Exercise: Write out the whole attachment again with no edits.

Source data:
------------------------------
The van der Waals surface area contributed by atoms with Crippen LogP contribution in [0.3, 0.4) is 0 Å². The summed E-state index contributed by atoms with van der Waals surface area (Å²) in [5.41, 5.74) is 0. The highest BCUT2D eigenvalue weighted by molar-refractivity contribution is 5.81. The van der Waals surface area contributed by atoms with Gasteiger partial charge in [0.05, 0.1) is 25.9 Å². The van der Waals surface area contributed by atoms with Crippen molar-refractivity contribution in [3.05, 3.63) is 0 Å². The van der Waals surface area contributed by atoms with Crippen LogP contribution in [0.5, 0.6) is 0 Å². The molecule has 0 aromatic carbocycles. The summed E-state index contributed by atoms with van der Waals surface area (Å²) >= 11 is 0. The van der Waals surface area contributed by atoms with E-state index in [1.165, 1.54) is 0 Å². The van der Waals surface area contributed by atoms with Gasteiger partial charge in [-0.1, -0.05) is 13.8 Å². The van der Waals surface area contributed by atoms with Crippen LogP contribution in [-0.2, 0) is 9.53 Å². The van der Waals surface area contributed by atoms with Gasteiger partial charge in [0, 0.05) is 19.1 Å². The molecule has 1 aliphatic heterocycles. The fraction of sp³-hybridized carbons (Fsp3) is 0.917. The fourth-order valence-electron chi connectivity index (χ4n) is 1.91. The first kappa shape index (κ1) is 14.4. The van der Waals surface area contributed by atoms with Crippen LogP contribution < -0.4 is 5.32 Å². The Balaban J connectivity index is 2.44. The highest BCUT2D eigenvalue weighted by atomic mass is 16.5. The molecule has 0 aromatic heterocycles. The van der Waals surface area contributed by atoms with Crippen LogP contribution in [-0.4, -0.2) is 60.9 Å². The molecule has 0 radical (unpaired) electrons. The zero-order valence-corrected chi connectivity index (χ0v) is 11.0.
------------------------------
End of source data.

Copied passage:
The van der Waals surface area contributed by atoms with Crippen LogP contribution in [0.3, 0.4) is 0 Å². The summed E-state index contributed by atoms with van der Waals surface area (Å²) in [5.41, 5.74) is 0. The highest BCUT2D eigenvalue weighted by molar-refractivity contribution is 5.81. The van der Waals surface area contributed by atoms with Gasteiger partial charge in [0.05, 0.1) is 25.9 Å². The van der Waals surface area contributed by atoms with Crippen molar-refractivity contribution in [3.05, 3.63) is 0 Å². The van der Waals surface area contributed by atoms with Crippen LogP contribution in [0.5, 0.6) is 0 Å². The molecule has 0 aromatic carbocycles. The summed E-state index contributed by atoms with van der Waals surface area (Å²) >= 11 is 0. The van der Waals surface area contributed by atoms with E-state index in [1.165, 1.54) is 0 Å². The van der Waals surface area contributed by atoms with Gasteiger partial charge in [-0.1, -0.05) is 13.8 Å². The van der Waals surface area contributed by atoms with Crippen LogP contribution in [-0.2, 0) is 9.53 Å². The van der Waals surface area contributed by atoms with Gasteiger partial charge in [0, 0.05) is 19.1 Å². The molecule has 1 aliphatic heterocycles. The fraction of sp³-hybridized carbons (Fsp3) is 0.917. The fourth-order valence-electron chi connectivity index (χ4n) is 1.91. The first kappa shape index (κ1) is 14.4. The van der Waals surface area contributed by atoms with Crippen LogP contribution < -0.4 is 5.32 Å². The Balaban J connectivity index is 2.44. The highest BCUT2D eigenvalue weighted by atomic mass is 16.5. The molecule has 0 aromatic heterocycles. The van der Waals surface area contributed by atoms with Crippen LogP contribution in [-0.4, -0.2) is 60.9 Å². The molecule has 0 radical (unpaired) electrons. The zero-order valence-corrected chi connectivity index (χ0v) is 11.0.